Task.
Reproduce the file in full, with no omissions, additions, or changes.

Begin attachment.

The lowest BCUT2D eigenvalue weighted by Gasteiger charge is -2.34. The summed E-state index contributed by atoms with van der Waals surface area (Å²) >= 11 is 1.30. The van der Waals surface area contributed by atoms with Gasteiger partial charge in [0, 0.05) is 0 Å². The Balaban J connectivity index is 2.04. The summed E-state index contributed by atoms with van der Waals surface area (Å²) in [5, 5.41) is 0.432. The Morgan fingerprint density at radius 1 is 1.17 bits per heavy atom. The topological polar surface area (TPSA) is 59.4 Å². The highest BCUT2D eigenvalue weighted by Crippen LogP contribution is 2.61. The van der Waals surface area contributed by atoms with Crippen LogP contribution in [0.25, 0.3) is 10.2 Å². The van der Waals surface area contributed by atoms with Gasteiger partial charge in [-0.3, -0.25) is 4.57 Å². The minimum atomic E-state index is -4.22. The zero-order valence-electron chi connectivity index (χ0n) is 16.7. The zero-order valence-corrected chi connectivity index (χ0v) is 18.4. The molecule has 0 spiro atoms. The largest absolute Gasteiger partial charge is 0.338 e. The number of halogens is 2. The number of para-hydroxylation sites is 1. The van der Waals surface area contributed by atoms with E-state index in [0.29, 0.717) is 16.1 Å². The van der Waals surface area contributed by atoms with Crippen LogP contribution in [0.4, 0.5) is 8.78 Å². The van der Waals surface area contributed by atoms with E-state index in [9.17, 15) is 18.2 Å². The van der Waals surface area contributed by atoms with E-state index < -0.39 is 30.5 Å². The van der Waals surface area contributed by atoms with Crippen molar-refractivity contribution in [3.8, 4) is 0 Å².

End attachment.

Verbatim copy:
The lowest BCUT2D eigenvalue weighted by Gasteiger charge is -2.34. The summed E-state index contributed by atoms with van der Waals surface area (Å²) >= 11 is 1.30. The van der Waals surface area contributed by atoms with Gasteiger partial charge in [0, 0.05) is 0 Å². The Balaban J connectivity index is 2.04. The summed E-state index contributed by atoms with van der Waals surface area (Å²) in [5, 5.41) is 0.432. The Morgan fingerprint density at radius 1 is 1.17 bits per heavy atom. The topological polar surface area (TPSA) is 59.4 Å². The highest BCUT2D eigenvalue weighted by Crippen LogP contribution is 2.61. The van der Waals surface area contributed by atoms with Crippen LogP contribution in [0.25, 0.3) is 10.2 Å². The van der Waals surface area contributed by atoms with Gasteiger partial charge in [-0.3, -0.25) is 4.57 Å². The minimum atomic E-state index is -4.22. The zero-order valence-electron chi connectivity index (χ0n) is 16.7. The zero-order valence-corrected chi connectivity index (χ0v) is 18.4. The molecule has 0 spiro atoms. The largest absolute Gasteiger partial charge is 0.338 e. The number of halogens is 2. The number of para-hydroxylation sites is 1. The van der Waals surface area contributed by atoms with E-state index in [0.29, 0.717) is 16.1 Å². The van der Waals surface area contributed by atoms with Crippen LogP contribution in [0.4, 0.5) is 8.78 Å². The van der Waals surface area contributed by atoms with E-state index in [9.17, 15) is 18.2 Å². The van der Waals surface area contributed by atoms with E-state index < -0.39 is 30.5 Å². The van der Waals surface area contributed by atoms with Crippen molar-refractivity contribution in [3.8, 4) is 0 Å².